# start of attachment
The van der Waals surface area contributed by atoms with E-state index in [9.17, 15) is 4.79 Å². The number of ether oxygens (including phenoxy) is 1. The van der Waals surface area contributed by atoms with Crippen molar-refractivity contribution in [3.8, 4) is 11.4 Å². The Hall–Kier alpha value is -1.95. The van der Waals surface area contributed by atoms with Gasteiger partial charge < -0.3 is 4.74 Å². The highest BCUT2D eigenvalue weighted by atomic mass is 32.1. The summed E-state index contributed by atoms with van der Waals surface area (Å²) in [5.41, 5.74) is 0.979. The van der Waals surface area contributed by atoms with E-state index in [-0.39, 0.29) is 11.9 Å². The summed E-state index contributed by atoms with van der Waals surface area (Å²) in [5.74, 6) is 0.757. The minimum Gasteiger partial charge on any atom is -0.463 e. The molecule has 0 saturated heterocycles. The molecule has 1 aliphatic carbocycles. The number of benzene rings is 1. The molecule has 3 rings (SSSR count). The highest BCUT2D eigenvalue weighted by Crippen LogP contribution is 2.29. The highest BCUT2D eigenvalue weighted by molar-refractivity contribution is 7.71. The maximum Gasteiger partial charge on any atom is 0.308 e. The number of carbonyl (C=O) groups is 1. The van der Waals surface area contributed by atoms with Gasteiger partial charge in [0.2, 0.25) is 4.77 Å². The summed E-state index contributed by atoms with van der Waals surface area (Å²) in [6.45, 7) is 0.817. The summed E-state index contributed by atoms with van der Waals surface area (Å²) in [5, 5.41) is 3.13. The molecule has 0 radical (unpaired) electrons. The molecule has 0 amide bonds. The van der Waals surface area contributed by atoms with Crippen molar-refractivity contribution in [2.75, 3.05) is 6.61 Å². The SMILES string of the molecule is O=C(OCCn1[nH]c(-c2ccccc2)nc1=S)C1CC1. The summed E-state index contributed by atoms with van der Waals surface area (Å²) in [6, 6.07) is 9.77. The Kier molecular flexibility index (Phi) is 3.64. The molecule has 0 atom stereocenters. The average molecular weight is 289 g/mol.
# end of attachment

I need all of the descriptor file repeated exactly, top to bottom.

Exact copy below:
The van der Waals surface area contributed by atoms with E-state index in [9.17, 15) is 4.79 Å². The number of ether oxygens (including phenoxy) is 1. The van der Waals surface area contributed by atoms with Crippen molar-refractivity contribution in [3.8, 4) is 11.4 Å². The Hall–Kier alpha value is -1.95. The van der Waals surface area contributed by atoms with Gasteiger partial charge < -0.3 is 4.74 Å². The highest BCUT2D eigenvalue weighted by atomic mass is 32.1. The summed E-state index contributed by atoms with van der Waals surface area (Å²) in [5.41, 5.74) is 0.979. The van der Waals surface area contributed by atoms with E-state index in [-0.39, 0.29) is 11.9 Å². The summed E-state index contributed by atoms with van der Waals surface area (Å²) in [5.74, 6) is 0.757. The minimum Gasteiger partial charge on any atom is -0.463 e. The molecule has 0 saturated heterocycles. The molecule has 1 aliphatic carbocycles. The number of benzene rings is 1. The molecule has 3 rings (SSSR count). The highest BCUT2D eigenvalue weighted by Crippen LogP contribution is 2.29. The highest BCUT2D eigenvalue weighted by molar-refractivity contribution is 7.71. The maximum Gasteiger partial charge on any atom is 0.308 e. The number of carbonyl (C=O) groups is 1. The van der Waals surface area contributed by atoms with Gasteiger partial charge in [0.2, 0.25) is 4.77 Å². The summed E-state index contributed by atoms with van der Waals surface area (Å²) in [6.45, 7) is 0.817. The summed E-state index contributed by atoms with van der Waals surface area (Å²) in [5, 5.41) is 3.13. The molecule has 0 radical (unpaired) electrons. The molecule has 0 amide bonds. The van der Waals surface area contributed by atoms with Crippen molar-refractivity contribution in [2.75, 3.05) is 6.61 Å². The SMILES string of the molecule is O=C(OCCn1[nH]c(-c2ccccc2)nc1=S)C1CC1. The summed E-state index contributed by atoms with van der Waals surface area (Å²) in [6, 6.07) is 9.77. The Kier molecular flexibility index (Phi) is 3.64. The molecule has 0 atom stereocenters. The average molecular weight is 289 g/mol.